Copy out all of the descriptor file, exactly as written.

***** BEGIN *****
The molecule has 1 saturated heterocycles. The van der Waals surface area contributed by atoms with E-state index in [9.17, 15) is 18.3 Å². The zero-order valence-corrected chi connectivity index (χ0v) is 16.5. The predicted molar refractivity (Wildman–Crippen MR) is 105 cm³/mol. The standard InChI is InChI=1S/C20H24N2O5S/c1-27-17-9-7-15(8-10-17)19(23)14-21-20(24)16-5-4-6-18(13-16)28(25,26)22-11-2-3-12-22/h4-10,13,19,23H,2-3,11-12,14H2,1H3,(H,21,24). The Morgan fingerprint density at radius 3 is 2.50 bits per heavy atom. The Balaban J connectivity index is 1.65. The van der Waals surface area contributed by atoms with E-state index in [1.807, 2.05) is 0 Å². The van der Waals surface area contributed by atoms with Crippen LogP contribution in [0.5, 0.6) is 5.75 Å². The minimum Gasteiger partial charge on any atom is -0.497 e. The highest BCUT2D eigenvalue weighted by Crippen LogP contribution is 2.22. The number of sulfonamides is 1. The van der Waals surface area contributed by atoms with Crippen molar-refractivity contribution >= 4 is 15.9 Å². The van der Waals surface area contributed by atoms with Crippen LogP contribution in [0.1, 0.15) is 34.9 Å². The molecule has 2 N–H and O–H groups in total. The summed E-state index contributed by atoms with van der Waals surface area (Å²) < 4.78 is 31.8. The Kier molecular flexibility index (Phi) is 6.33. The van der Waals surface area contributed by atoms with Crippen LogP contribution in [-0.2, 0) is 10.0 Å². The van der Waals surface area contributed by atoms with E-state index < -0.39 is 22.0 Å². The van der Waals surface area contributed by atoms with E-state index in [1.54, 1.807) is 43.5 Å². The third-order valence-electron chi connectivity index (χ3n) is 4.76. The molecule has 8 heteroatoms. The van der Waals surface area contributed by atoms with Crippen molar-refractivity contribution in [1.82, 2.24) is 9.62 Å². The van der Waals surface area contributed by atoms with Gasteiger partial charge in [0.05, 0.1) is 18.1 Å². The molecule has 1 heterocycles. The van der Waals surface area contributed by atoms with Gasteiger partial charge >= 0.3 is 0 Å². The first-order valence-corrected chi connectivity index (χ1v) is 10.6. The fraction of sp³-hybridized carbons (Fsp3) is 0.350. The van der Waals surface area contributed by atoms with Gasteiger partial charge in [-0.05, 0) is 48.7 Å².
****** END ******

The molecule has 1 saturated heterocycles. The van der Waals surface area contributed by atoms with E-state index in [9.17, 15) is 18.3 Å². The zero-order valence-corrected chi connectivity index (χ0v) is 16.5. The predicted molar refractivity (Wildman–Crippen MR) is 105 cm³/mol. The standard InChI is InChI=1S/C20H24N2O5S/c1-27-17-9-7-15(8-10-17)19(23)14-21-20(24)16-5-4-6-18(13-16)28(25,26)22-11-2-3-12-22/h4-10,13,19,23H,2-3,11-12,14H2,1H3,(H,21,24). The Morgan fingerprint density at radius 3 is 2.50 bits per heavy atom. The Balaban J connectivity index is 1.65. The van der Waals surface area contributed by atoms with E-state index in [1.807, 2.05) is 0 Å². The van der Waals surface area contributed by atoms with Crippen LogP contribution in [0.5, 0.6) is 5.75 Å². The minimum Gasteiger partial charge on any atom is -0.497 e. The highest BCUT2D eigenvalue weighted by Crippen LogP contribution is 2.22. The number of sulfonamides is 1. The van der Waals surface area contributed by atoms with Crippen molar-refractivity contribution >= 4 is 15.9 Å². The van der Waals surface area contributed by atoms with Crippen LogP contribution in [0.1, 0.15) is 34.9 Å². The molecule has 2 N–H and O–H groups in total. The summed E-state index contributed by atoms with van der Waals surface area (Å²) < 4.78 is 31.8. The Kier molecular flexibility index (Phi) is 6.33. The van der Waals surface area contributed by atoms with Crippen LogP contribution in [-0.2, 0) is 10.0 Å². The van der Waals surface area contributed by atoms with E-state index < -0.39 is 22.0 Å². The van der Waals surface area contributed by atoms with E-state index in [1.54, 1.807) is 43.5 Å². The third-order valence-electron chi connectivity index (χ3n) is 4.76. The molecule has 8 heteroatoms. The van der Waals surface area contributed by atoms with Crippen molar-refractivity contribution in [1.82, 2.24) is 9.62 Å². The van der Waals surface area contributed by atoms with Gasteiger partial charge in [0.05, 0.1) is 18.1 Å². The molecule has 1 heterocycles. The van der Waals surface area contributed by atoms with Gasteiger partial charge >= 0.3 is 0 Å². The first-order valence-corrected chi connectivity index (χ1v) is 10.6. The fraction of sp³-hybridized carbons (Fsp3) is 0.350. The van der Waals surface area contributed by atoms with Gasteiger partial charge in [-0.05, 0) is 48.7 Å².